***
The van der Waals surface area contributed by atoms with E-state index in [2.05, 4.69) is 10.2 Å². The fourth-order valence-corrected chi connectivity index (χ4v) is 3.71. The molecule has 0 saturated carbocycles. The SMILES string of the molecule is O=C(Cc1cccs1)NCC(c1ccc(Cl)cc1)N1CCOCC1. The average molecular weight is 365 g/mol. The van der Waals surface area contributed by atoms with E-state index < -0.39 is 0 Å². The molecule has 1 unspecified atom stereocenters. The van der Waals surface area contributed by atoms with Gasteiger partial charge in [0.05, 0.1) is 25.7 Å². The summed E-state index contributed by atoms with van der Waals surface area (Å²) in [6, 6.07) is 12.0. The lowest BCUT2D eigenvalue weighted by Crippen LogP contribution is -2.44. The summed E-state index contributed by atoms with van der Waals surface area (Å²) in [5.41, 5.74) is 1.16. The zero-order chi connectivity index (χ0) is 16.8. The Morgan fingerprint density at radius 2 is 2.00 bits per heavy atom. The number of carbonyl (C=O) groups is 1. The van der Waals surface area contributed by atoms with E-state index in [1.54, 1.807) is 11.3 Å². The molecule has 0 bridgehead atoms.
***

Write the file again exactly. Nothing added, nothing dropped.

The van der Waals surface area contributed by atoms with E-state index in [2.05, 4.69) is 10.2 Å². The fourth-order valence-corrected chi connectivity index (χ4v) is 3.71. The molecule has 0 saturated carbocycles. The SMILES string of the molecule is O=C(Cc1cccs1)NCC(c1ccc(Cl)cc1)N1CCOCC1. The average molecular weight is 365 g/mol. The van der Waals surface area contributed by atoms with E-state index < -0.39 is 0 Å². The molecule has 1 unspecified atom stereocenters. The van der Waals surface area contributed by atoms with Gasteiger partial charge in [0.05, 0.1) is 25.7 Å². The summed E-state index contributed by atoms with van der Waals surface area (Å²) in [6, 6.07) is 12.0. The lowest BCUT2D eigenvalue weighted by Crippen LogP contribution is -2.44. The summed E-state index contributed by atoms with van der Waals surface area (Å²) in [5.41, 5.74) is 1.16. The zero-order chi connectivity index (χ0) is 16.8. The Morgan fingerprint density at radius 2 is 2.00 bits per heavy atom. The number of carbonyl (C=O) groups is 1. The van der Waals surface area contributed by atoms with E-state index in [1.54, 1.807) is 11.3 Å². The molecule has 0 bridgehead atoms.